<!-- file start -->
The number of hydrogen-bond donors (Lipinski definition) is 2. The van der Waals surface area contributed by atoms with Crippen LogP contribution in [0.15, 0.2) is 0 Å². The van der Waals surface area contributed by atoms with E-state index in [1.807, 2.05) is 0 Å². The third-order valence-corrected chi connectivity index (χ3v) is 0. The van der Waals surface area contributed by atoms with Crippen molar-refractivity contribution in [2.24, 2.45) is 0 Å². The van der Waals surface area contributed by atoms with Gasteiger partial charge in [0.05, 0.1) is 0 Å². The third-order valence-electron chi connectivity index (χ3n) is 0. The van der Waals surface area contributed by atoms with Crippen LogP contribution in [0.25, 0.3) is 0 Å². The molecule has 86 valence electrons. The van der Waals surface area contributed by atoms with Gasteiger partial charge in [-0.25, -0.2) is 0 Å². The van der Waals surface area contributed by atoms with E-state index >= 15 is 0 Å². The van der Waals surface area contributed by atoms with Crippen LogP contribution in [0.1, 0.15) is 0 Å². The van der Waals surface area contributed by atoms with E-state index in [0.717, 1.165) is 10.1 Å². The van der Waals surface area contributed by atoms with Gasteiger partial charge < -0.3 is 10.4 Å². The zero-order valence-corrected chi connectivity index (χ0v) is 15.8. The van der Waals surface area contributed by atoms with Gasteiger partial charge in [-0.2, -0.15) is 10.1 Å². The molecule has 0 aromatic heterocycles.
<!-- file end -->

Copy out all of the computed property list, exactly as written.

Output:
The number of hydrogen-bond donors (Lipinski definition) is 2. The van der Waals surface area contributed by atoms with Crippen LogP contribution in [0.15, 0.2) is 0 Å². The van der Waals surface area contributed by atoms with E-state index in [1.807, 2.05) is 0 Å². The third-order valence-corrected chi connectivity index (χ3v) is 0. The van der Waals surface area contributed by atoms with Crippen molar-refractivity contribution in [2.24, 2.45) is 0 Å². The van der Waals surface area contributed by atoms with Gasteiger partial charge in [0.05, 0.1) is 0 Å². The third-order valence-electron chi connectivity index (χ3n) is 0. The van der Waals surface area contributed by atoms with Crippen LogP contribution in [0.25, 0.3) is 0 Å². The molecule has 86 valence electrons. The van der Waals surface area contributed by atoms with Gasteiger partial charge in [-0.25, -0.2) is 0 Å². The van der Waals surface area contributed by atoms with E-state index >= 15 is 0 Å². The van der Waals surface area contributed by atoms with Crippen LogP contribution in [0.1, 0.15) is 0 Å². The van der Waals surface area contributed by atoms with E-state index in [0.717, 1.165) is 10.1 Å². The van der Waals surface area contributed by atoms with Gasteiger partial charge < -0.3 is 10.4 Å². The zero-order valence-corrected chi connectivity index (χ0v) is 15.8. The van der Waals surface area contributed by atoms with Gasteiger partial charge in [-0.2, -0.15) is 10.1 Å². The molecule has 0 aromatic heterocycles.